Written by Brad Egeland
Ease of Use is Critical for Project Management Tool Adoption
With literally hundreds of project management and project management-related tools available – both web-based and desktop – any company looking to change or finally purchase a PM tool has many, many (too many) choices. And, while functionality is key, there is certainly a limit to the amount of function any one organization can utilize or that all organizations really care about.
A good solution needs the following:
Solid task management. It goes without saying that solid task management capabilities should be at the core of any project management tool that an organization is considering.
Easy to use resource assignment and management functionality. I have been called into several organizations as a consultant just to help them wrap their heads around the problems they are having managing and forecasting their resource usage. Create an easy to use PM tool that has strong resource management and planning functionality and you win.
Incorporated task and resource-based financial management capability. Most packages have built-in financial functionality. I personally tend to not use those. I find them…for the most part…cumbersome and usually revert to my old tried and true Excel spreadsheet. But give me one that is cool – and easy to use in this area – and I’ll use it.
Gantt chart and task dependency management including critical path functionality. Again, most have this functionality and we still need this visual aspect, but I rarely revert back to reviewing or paying any attention to the critical path because in my day to day project management responsibilities it just doesn’t resonate with me. Make it more visual, meaningful and easier to manage and again, you win.
Customizable reporting and visual dashboard project health features. Reporting. This is seriously important to everyone. The package that allows PM’s and collaborative project teams to produce and customize detailed reports that can almost take over the status reporting requirements on the project will lead to a lot of consideration from the masses when selecting a new software option.
Purchase without adoption is a waste
You know the saying, “You can lead a horse to water but you can’t make him drink.” How many great software packages have our companies purchased to greatly increase employee productivity only to find them left to waste among all the process improvement rollouts and employee reward programs that lasted 1-2 months before crashing and burning into the corporate dumpster? With this in mind, ease of use and widespread corporate adoptability is something that any project management tool developer and vendor should keep in mind. There are new organizations out there that are looking online daily for new options in this area as more and more are focusing their work in terms of teams and projects. Project management and project portfolio management are key industry buzz words – if you are building software in this market space then focus on functionality, of course, but I recommend focusing even more on ease of use and short learning curve. In today’s world we seek low cost instant gratification.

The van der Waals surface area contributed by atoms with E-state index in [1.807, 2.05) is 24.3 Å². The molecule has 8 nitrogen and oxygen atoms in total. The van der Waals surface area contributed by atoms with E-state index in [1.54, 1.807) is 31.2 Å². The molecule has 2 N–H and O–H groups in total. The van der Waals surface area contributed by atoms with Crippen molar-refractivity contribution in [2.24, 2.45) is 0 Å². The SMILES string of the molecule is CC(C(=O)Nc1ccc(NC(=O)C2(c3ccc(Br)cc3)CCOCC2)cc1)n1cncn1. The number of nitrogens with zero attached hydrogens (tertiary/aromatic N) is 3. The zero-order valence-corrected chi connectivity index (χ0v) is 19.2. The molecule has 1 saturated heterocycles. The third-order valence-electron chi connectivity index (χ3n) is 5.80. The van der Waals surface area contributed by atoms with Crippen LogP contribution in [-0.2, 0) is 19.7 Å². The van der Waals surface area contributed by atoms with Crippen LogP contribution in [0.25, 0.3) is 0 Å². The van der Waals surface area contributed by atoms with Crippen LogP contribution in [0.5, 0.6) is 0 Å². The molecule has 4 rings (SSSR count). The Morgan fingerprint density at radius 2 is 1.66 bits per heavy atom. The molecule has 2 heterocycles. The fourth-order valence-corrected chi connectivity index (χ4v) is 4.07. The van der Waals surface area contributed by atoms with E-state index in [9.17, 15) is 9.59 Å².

Summary / call for input
I’m not one who likes to do any kind of deep dive into software documentation or take a five hour course on how to use it. I’ve used MS Project and other related products for years so I should rightly assume that my skills and knowledge there translate relatively easily to other PM and PM-related software tools. I’d like to think in this era that the new packages should be more visual and easier to use. And many are extremely visual, fairly customizable, happily more affordable, and very full-featured.
Give me a software package that I can hit the ground running with on Day One rather than sitting through a training session, webinar or 2 hour Youtube video any day. Our attention spans aren’t that long anymore and our expected productive utilization rates are high – we are accountable to management for those so ease of use and a short learning curve is likely going to be a key consideration for any organization looking to buy or switch PM software tools. Keep that in mind.
What about our readers – what are some of your main criteria for purchasing and adopting new PM and PM-related software tools? What draws you in and what turns you off when you’re trying to compare and contrast different options?
About Brad Egeland
Brad Egeland is a Business Solution Designer and IT/PM consultant and author with over 25 years of software development, management, and project management experience leading initiatives in Manufacturing, Government Contracting, Creative Design, Gaming and Hospitality, Retail Operations, Aviation and Airline, Pharmaceutical, Start-ups, Healthcare, Higher Education, Non-profit, High-Tech, Engineering and general IT. Brad is married, a father of 11, and living in sunny Las Vegas, NV. Visit Brad’s site at http://www.bradegeland.com/.